USA Films president Russell Schwartz will ankle the company to join New Line Cinema as president of domestic theatrical marketing. He replaces current prexy Joe Nimziki, who will leave New Line to write and direct features.
Schwartz, who takes his new post June 1, will report to Rolf Mittweg, New Line’s president and chief operating officer of worldwide distribution. New Line’s marketing department will remain intact under Schwartz.
News of Schwartz’s move circulated during the recent Cannes Intl. Film Festival, where New Line was the talk of the Croisette with its promotional juggernaut for “Lord of the Rings.” Nimziki, however, was absent from the Gallic proceedings.
Schwartz will be faced with the gargantuan task of overseeing the campaign for the “Lord of the Rings” trilogy, with the first installment, “The Fellowship of the Ring,” unspooling Dec. 19.
He also will oversee the marketing of a slate that includes this summer’s “Rush Hour 2,” “John Q” starring Denzel Washington, “Simone” starring Al Pacino, “Life as a House” starring Kevin Kline; an untitled film starring Sean Penn and Michelle Pfeiffer, “About Schmidt” starring Jack Nicholson and “Blade 2.”
Schwartz’s move opens to question the future of USA Films, which will likely undergo a restructuring following his departure. Schwartz had run the company in conjunction with Gotham-based chairman Scott Greenstein. Company’s releases include this year’s multiple Academy Award-winning “Traffic” and last year’s “Nurse Betty” and “Being John Malkovich.”
“Russell has been a great friend and colleague, and he has played a major role in helping to launch and shape USA Films,” said Greenstein. “On behalf of myself and the company, we wish him the best as he pursues this new opportunity.”
Schwartz also served as prexy of Gramercy Pictures from its inception in 1992 through its absorption into USA Films in 1999, where he launched such pics as “Four Weddings and a Funeral” and “Fargo.” He also served as exec veep at Miramax Films, where he was responsible for the marketing of such releases as “My Left Foot” and “Cinema Paradiso.”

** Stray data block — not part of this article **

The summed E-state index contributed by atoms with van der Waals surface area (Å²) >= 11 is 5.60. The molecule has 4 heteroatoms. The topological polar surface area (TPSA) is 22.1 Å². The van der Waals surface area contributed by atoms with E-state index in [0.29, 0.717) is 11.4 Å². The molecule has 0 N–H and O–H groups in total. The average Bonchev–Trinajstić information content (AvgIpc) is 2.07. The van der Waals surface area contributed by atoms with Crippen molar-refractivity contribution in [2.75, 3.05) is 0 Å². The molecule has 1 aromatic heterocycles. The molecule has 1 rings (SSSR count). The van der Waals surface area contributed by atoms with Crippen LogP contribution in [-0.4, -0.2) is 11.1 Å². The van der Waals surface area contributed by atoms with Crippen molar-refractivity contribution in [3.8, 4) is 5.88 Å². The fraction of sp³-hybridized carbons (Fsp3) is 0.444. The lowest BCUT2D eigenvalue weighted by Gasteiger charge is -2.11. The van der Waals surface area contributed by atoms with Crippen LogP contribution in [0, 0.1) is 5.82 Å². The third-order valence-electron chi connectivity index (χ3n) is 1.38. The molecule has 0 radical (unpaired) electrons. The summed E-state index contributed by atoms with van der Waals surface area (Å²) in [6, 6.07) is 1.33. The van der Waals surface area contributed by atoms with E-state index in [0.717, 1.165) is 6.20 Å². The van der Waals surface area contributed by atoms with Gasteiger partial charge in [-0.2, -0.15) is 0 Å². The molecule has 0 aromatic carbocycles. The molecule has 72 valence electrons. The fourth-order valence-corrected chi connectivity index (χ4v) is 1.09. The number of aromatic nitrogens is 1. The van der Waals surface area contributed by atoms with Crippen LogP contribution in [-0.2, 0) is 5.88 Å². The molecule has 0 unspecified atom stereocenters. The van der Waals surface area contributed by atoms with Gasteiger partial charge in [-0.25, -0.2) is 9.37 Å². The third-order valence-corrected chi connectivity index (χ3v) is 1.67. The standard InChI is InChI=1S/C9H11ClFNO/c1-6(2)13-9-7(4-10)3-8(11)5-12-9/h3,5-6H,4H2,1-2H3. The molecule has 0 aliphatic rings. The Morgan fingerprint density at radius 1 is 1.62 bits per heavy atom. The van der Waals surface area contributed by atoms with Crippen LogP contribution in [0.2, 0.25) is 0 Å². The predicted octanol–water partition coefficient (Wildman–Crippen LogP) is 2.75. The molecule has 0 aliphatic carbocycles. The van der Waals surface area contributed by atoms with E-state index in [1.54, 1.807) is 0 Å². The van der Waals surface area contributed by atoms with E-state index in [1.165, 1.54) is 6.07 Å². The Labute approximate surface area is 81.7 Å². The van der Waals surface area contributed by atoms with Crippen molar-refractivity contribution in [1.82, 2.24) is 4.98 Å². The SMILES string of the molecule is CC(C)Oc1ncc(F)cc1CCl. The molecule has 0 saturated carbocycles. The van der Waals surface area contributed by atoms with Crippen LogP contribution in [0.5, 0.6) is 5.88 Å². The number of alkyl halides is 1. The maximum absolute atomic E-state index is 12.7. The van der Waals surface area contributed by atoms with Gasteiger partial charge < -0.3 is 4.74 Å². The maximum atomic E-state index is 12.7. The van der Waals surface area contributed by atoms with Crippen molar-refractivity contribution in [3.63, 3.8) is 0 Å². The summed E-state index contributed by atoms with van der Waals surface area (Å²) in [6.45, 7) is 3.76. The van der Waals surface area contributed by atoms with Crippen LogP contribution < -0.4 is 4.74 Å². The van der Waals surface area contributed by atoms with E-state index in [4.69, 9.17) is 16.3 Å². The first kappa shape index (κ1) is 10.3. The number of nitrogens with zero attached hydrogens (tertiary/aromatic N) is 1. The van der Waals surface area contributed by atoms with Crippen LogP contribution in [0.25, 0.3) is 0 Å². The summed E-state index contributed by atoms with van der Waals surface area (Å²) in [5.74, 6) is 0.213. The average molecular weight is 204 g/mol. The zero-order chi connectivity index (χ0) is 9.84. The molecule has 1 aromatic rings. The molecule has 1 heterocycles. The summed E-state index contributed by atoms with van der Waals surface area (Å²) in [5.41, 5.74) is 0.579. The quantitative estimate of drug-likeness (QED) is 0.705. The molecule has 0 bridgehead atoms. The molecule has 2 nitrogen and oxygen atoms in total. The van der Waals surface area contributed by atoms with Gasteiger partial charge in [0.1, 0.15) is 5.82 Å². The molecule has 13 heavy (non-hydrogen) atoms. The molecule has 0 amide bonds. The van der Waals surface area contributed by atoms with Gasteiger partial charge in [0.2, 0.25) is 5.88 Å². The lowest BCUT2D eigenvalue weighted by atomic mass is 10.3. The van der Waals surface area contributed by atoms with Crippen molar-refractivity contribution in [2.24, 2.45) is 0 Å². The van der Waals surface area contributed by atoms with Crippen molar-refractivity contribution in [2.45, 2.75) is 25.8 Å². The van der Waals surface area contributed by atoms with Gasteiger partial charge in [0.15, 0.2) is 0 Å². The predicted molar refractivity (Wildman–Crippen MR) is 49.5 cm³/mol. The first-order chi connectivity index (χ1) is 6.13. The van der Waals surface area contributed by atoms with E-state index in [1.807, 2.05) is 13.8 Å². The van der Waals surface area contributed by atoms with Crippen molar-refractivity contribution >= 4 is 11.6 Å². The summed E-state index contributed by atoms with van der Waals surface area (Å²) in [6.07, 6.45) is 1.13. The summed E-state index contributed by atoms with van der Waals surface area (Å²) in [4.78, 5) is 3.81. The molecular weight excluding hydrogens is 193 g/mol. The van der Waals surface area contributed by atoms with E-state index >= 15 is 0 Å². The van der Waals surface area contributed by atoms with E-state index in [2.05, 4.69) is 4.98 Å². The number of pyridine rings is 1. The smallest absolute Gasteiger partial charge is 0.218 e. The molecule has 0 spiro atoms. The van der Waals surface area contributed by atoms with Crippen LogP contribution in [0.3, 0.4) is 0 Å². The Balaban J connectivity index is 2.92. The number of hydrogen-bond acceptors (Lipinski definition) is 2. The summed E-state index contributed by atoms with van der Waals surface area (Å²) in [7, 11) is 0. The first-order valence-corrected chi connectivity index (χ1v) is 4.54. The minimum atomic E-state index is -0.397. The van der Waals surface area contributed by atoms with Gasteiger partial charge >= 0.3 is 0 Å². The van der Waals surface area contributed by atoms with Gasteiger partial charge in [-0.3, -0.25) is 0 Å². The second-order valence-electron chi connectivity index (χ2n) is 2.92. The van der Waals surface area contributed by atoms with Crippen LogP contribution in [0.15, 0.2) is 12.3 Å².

“Russell comes from the guerrilla marketing trenches and has established himself as an industry innovator and leader who is equally savvy juggling mainstream blockbusters and sophisticated arthouse projects,” said Mittweg. “Moving forward, New Line has one of the most prestigious slates in its history and the studio’s marketing department could not be in better or more capable hands. Russell is a consummate executive respected throughout the community for his collaborative approach with filmmakers and talent, and we know he will redefine the studio’s reputation as a marketing leader.”
Added Schwartz, “Rolf, Bob (Shaye) and Michael (Lynne) have afforded me a tremendous opportunity to continue to challenge myself with a company that has set so many production and marketing benchmarks over the years.
“The idea of working at a bigger company was very appealing to me,” Schwartz told Daily Variety. “It was the logical next step.”
On his departure from USA Films, Schwartz said, “Though I leave USA with somewhat of a heavy heart, I know the company will remain strong because its staff is strong.”
Schwartz is the third marketing topper at New Line since the exit of Chris Pula in January 1997. Nimziki replaced Cheryl Boone Issacs, who spent two years in the job following Pula’s exit.
New Line ties
Nimziki, who helmed a 1995 episode of the Showtime series “The Outer Limits,” leaves with a project set up at New Line, “Just Like a Woman,” penned by Victoria Strouse and rewritten by Nimziki. His New Line contract contained a clause that allowed him to take time off to write and direct.
During Nimziki’s two-year tenure at New Line, Nimziki handled the campaigns for films such as “Rush Hour 2,” “The Cell,” “Blow,” “Final Destination” and “Next Friday.”
Said Mittweg, “From the beginning, we knew that Joe’s true passion was to establish himself as a filmmaker, and we support him and wish him nothing but success as he moves on towards that goal.”
Nimziki, who also served as executive VP of worldwide advertising at MGM/UA, also left that studio in 1996 to become a feature director. His debut picture was to be UA’s “Supernova.” That pic was eventually helmed for the studio in 2000 by Walter Hill, under the name Thomas Lee.
“I truly love everyone I worked with at New Line,” said Nimziki. “I’m glad New Line is not only allowing but supporting me in my next professional chapter.”